Access Woes

RDOS Drops the Ball – AGAIN! – by Diane Sterne

Coalmont has been a happening place lately with new folk moving into town. One couple has purchased 1870 and 1874 Fraser Street. Where are those addresses, you may ask? Until now, there was no road access to the lots because Fraser had never been pushed through between Parrish and Campbell. This couple’s lots are located smack in the middle of the block and are zoned residential. In order for them to get to their property, they need road access.

According to the owner, he contacted RDOS and they said the road already existed. Once again RDOS doesn’t really know what is happening in our town because everyone here knows there isn’t an actual road there, it is only shown as a road on the map which was drawn in 1911. The man said he told RDOS there wasn’t a road there and they said to contact Highways to have it put in. The man told us he contacted Highways and they said they wouldn’t put in the road, but that as long as he stayed within the road allowance for Fraser Street, he could put one in. Once he put it in, it would become public access and he would have to ensure it was never blocked off. After contacting RDOS once again, the man told us he was given the go ahead to put in a road.

His intentions are to put through a narrow road approximately 15 ft. wide (within the 66 foot road allowance) and he would try to wind it around existing trees as much as possible to minimize the disturbance. Since RDOS didn’t seem to care which direction he brought the road in, he chose to come in off Campbell. As he explained to us, he thought it would have the least impact on the neighbours. His intentions were sincere and good.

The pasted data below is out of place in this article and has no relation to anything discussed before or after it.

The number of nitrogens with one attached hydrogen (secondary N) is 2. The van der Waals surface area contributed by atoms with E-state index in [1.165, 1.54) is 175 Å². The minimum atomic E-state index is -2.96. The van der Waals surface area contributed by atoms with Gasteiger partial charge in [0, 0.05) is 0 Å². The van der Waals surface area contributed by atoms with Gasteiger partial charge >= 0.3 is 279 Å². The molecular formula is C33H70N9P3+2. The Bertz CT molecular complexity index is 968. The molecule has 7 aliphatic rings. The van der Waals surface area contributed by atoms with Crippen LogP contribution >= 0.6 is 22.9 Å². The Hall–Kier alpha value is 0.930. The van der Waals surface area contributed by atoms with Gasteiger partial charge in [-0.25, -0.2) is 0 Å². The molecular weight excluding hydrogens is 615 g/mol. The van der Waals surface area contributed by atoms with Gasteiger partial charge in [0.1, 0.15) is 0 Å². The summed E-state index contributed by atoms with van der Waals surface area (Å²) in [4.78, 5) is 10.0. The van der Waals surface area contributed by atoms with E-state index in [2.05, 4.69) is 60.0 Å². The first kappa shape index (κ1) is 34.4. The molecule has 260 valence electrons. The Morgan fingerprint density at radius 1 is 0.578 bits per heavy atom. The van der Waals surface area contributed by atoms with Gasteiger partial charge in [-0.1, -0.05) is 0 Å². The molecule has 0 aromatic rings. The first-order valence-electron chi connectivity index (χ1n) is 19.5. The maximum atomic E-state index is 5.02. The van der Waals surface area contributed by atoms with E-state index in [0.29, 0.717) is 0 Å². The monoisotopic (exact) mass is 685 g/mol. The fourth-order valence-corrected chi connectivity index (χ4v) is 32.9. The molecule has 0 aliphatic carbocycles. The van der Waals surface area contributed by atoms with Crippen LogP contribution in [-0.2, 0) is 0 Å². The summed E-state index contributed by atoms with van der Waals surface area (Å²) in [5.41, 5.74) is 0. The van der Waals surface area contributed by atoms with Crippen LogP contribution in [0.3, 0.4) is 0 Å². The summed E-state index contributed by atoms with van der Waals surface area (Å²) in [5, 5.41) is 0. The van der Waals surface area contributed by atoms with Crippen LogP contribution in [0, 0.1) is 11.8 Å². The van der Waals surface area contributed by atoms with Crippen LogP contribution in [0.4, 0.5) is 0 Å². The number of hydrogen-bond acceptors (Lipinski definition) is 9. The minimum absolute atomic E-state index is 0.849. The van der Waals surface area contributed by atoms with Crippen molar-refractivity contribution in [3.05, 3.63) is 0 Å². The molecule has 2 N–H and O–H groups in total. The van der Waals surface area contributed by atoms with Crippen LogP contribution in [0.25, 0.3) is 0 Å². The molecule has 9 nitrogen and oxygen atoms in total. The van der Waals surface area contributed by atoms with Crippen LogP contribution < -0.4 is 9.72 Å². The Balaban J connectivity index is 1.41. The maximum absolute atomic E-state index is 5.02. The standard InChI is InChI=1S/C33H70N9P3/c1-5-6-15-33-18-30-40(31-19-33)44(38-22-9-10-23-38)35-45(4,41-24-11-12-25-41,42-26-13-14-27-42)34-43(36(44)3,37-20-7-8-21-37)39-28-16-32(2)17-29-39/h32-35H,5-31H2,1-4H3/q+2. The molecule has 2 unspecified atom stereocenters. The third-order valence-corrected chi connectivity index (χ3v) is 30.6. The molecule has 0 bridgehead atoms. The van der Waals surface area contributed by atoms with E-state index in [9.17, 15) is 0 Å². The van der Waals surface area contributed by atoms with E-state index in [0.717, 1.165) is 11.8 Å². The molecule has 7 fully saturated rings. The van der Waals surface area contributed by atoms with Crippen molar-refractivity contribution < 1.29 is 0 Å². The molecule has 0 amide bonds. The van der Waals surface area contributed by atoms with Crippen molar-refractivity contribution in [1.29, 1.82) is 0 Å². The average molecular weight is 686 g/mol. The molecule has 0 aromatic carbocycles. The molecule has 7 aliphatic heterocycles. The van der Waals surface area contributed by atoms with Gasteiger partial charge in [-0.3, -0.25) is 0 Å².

Unfortunately, what RDOS didn’t do was read their own map. The Coalmont map on the RDOS website clearly shows the land between Parrish and his property is residential and the land between Campbell and his property is zoned as a park. It would have made much more sense for RDOS to have instructed our new neighbour to punch his road through the residential part rather than the park area, but it would appear that whoever spoke with him didn’t bother to look very carefully at the Coalmont map in their own database. While our new neighbours have done nothing wrong, and they explained they were unaware the area was designated a park, RDOS has once again dropped the ball. I wonder how many times someone at RDOS will “drop the ball” before anyone will actually lose their job over it? With RDOS in Penticton and Coalmont 2 hours away, problems continue to arise and no one is ever held accountable. We get a shrug of the shoulders and hear the old “I guess someone at RDOS dropped the ball again” but, personally, I am getting pretty tired of hearing it. §

Satellite view of lots and zoning

One thought on “Access Woes”

  1. I personally think that it would be best to bring in the road from Parrish and just continue the stretch of Fraser which already exists, regardless of how narrow it will be. Cutting into the forested area doesn’t seem like the best idea, and why break Fraser into sections?

    That said, the PR designation refers to “Parks and Recreation Zone”. There is no stipulation that it is supposed to be a park. In fact allowed developments would include fire halls, residence, day care, resorts, and of course roads and lanes. Sometimes though, what is “allowed” is not always the best choice for everyone.

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